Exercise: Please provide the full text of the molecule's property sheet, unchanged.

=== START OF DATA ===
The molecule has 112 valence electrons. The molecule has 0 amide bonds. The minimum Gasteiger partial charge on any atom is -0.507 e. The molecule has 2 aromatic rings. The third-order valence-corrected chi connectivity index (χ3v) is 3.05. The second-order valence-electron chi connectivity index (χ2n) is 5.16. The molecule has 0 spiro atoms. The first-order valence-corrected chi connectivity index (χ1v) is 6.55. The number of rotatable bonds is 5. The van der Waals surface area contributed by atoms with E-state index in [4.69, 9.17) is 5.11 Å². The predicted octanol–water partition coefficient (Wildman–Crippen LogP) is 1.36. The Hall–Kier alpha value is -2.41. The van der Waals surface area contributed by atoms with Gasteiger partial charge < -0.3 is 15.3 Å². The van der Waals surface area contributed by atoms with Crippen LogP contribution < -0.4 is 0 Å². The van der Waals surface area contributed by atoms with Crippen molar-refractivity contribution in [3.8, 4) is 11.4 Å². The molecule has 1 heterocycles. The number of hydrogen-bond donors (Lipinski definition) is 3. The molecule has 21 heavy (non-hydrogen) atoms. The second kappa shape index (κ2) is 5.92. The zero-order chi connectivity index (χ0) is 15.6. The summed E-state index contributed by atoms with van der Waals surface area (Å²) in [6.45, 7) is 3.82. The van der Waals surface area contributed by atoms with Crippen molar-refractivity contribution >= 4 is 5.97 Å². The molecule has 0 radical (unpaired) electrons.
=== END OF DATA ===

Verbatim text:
The molecule has 112 valence electrons. The molecule has 0 amide bonds. The minimum Gasteiger partial charge on any atom is -0.507 e. The molecule has 2 aromatic rings. The third-order valence-corrected chi connectivity index (χ3v) is 3.05. The second-order valence-electron chi connectivity index (χ2n) is 5.16. The molecule has 0 spiro atoms. The first-order valence-corrected chi connectivity index (χ1v) is 6.55. The number of rotatable bonds is 5. The van der Waals surface area contributed by atoms with E-state index in [4.69, 9.17) is 5.11 Å². The predicted octanol–water partition coefficient (Wildman–Crippen LogP) is 1.36. The Hall–Kier alpha value is -2.41. The van der Waals surface area contributed by atoms with Gasteiger partial charge < -0.3 is 15.3 Å². The van der Waals surface area contributed by atoms with Crippen LogP contribution < -0.4 is 0 Å². The van der Waals surface area contributed by atoms with Crippen molar-refractivity contribution in [3.8, 4) is 11.4 Å². The molecule has 1 heterocycles. The number of hydrogen-bond donors (Lipinski definition) is 3. The molecule has 21 heavy (non-hydrogen) atoms. The second kappa shape index (κ2) is 5.92. The zero-order chi connectivity index (χ0) is 15.6. The summed E-state index contributed by atoms with van der Waals surface area (Å²) in [6.45, 7) is 3.82. The van der Waals surface area contributed by atoms with Crippen molar-refractivity contribution >= 4 is 5.97 Å². The molecule has 0 radical (unpaired) electrons.